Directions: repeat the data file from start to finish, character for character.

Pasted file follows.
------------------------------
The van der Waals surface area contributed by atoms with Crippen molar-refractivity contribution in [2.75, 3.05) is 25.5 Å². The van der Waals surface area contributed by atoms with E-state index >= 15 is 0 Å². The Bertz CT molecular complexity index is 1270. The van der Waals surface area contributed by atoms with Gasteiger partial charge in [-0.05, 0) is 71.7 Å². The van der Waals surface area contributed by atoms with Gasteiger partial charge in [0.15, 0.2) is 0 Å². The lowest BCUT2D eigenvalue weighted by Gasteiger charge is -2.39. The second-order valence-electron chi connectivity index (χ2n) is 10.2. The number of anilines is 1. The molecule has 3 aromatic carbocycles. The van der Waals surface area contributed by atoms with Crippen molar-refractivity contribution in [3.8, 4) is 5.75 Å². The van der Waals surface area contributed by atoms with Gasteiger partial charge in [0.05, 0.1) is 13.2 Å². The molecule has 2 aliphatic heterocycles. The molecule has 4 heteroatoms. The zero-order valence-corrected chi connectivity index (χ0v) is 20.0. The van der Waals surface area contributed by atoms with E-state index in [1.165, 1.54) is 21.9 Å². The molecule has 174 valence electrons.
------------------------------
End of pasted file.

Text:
The van der Waals surface area contributed by atoms with Crippen molar-refractivity contribution in [2.75, 3.05) is 25.5 Å². The van der Waals surface area contributed by atoms with E-state index >= 15 is 0 Å². The Bertz CT molecular complexity index is 1270. The van der Waals surface area contributed by atoms with Gasteiger partial charge in [-0.05, 0) is 71.7 Å². The van der Waals surface area contributed by atoms with Gasteiger partial charge in [0.15, 0.2) is 0 Å². The lowest BCUT2D eigenvalue weighted by Gasteiger charge is -2.39. The second-order valence-electron chi connectivity index (χ2n) is 10.2. The number of anilines is 1. The molecule has 3 aromatic carbocycles. The van der Waals surface area contributed by atoms with Crippen molar-refractivity contribution in [3.8, 4) is 5.75 Å². The van der Waals surface area contributed by atoms with Gasteiger partial charge in [0.05, 0.1) is 13.2 Å². The molecule has 2 aliphatic heterocycles. The molecule has 4 heteroatoms. The zero-order valence-corrected chi connectivity index (χ0v) is 20.0. The van der Waals surface area contributed by atoms with E-state index in [1.165, 1.54) is 21.9 Å². The molecule has 174 valence electrons.